Announcement

Collapse
No announcement yet.

No 'Great Purge' of the RKKA

Collapse
X
 
  • Filter
  • Time
  • Show
Clear All
new posts

  • #16
    There is a brief article published back in the old US Field Artillery Journal in the 1990s. It examined the effects of the Purge and the massive expansion of the Red Army on the field artillery. The author did see some problem in the general doctrine but also described a serious problem in training & hence effectivness from the artillery regiment HQ down to the battery. One gets the feeling that had the Red Army artillery of 1941 posessed the skills of 1944 or even 1943 the German attack would have been shot to bits in a few months. There was of course no chance of that, but even a 20% improvement in killing Germans through better training adds another 100,000 to 200,000 to the German casualty lists through December 1941.

    Comment


    • #17
      Originally posted by Carl Schwamberg View Post
      There is a brief article published back in the old US Field Artillery Journal in the 1990s. It examined the effects of the Purge and the massive expansion of the Red Army on the field artillery. The author did see some problem in the general doctrine but also described a serious problem in training & hence effectivness from the artillery regiment HQ down to the battery. One gets the feeling that had the Red Army artillery of 1941 posessed the skills of 1944 or even 1943 the German attack would have been shot to bits in a few months. There was of course no chance of that, but even a 20% improvement in killing Germans through better training adds another 100,000 to 200,000 to the German casualty lists through December 1941.
      Those are the sort of observations that make these threads so worthwhile. There is a lot of focus on more obvious aspects such as well known generals & armoured formations, but key components such as artillery often get ignored. Add this to better commanders at division level & below, a consistent armoured warfare doctrine that troops & officers are better drilled in and less general disruption to training & doctrine and what do you get?
      Human beings are the only creatures on Earth that claim a god and the only living thing that behaves like it hasn't got one - Hunter S. Thompson

      Comment


      • #18
        Originally posted by BF69 View Post
        ... and what do you get?
        A German army that cannot execute 'Case Blue' in 1942, among other things mentioned and unmentioned already here.

        Comment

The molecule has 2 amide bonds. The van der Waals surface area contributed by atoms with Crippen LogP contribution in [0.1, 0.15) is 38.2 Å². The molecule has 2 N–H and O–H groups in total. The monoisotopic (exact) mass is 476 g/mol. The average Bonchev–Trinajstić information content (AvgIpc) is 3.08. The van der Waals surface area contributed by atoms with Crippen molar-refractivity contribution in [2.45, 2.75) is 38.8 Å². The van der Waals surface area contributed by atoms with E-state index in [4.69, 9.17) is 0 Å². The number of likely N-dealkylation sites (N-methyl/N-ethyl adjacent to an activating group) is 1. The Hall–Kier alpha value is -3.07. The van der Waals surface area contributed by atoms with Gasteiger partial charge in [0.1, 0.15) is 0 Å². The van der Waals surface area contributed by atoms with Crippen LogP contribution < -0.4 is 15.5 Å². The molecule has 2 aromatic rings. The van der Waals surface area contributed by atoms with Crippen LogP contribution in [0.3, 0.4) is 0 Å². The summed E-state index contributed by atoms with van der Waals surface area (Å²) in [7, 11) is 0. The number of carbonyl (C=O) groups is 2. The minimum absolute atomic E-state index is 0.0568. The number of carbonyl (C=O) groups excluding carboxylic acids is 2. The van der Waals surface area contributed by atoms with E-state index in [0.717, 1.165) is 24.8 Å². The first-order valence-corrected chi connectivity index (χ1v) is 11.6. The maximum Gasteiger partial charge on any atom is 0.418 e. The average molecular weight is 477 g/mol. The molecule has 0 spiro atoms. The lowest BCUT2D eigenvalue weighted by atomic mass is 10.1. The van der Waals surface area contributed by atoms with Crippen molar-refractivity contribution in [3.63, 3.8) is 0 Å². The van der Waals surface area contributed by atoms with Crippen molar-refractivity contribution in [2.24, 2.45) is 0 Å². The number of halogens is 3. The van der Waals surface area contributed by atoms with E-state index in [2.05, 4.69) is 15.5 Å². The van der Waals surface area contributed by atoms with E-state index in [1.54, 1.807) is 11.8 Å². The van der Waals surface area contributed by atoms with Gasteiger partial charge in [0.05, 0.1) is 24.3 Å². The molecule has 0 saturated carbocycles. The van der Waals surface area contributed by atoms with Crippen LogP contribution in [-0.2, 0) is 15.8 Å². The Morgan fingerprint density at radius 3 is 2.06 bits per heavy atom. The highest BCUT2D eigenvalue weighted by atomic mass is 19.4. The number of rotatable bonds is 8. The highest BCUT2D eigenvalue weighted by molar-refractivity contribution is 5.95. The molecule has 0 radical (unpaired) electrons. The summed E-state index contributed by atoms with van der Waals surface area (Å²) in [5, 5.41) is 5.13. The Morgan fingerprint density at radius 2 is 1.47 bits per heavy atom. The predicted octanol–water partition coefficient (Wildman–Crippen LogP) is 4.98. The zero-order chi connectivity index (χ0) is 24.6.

• #19
          Originally posted by Carl Schwamberg View Post
          A German army that cannot execute 'Case Blue' in 1942, among other things mentioned and unmentioned already here.
          Yup. There will most likely be a big german offensive in 1942, but I suspect it ends up looking more like Kursk than what actually happened in 1942. By 'more' I don't mean identical. Germany will still be able to hurt Russia in 1942 & the Red Army will still be on that steep learning curve & generally getting its sh1t together. They will, however, be able to inflict heavier losses on the Germans for less gain than in OTL.

          All of this raises other issues - how does the lack of a purge impact the wider war? I'm going to assume that the Pacific looks broadly similar at first. Russia hands Japan its head some time in 1938 or 1939 & the 'Strike South' crew gain the ascendancy. Japan still attacks the US - they don't see themselves as having much of a choice & Russia is still distracted. It gets interesting in 1944, however. if germany is close to defeat on the Eastern front (which is at least possible), when will Stalin open that second front? When he does, what does it look like? Can he invade the home islands? How much of China does he get & does he decide to hold any? Is Korea totally communist? Do the Americans change their plans at all & aim more directly for Japan?

          How does all this impact the Manhattan Project?

          How about Nth Africa & Sth Europe? Lets assume minimal change into 1942. German forces deployed in NA are not huge yet. Do they ever get to be? Can Hitler spare all those troops who ended up in Tunisia? Do they end up in Sicily & Italy, or do they end up in Russia? DO the Allies ever get to the Italian mailand or does the prospect of a more rapid German loss give the Americans the upper hand in pushing for a front in Nth Europe in 1943? In OTL that would have been a mess. Here, with fewer german troops available, would it be able to succeed?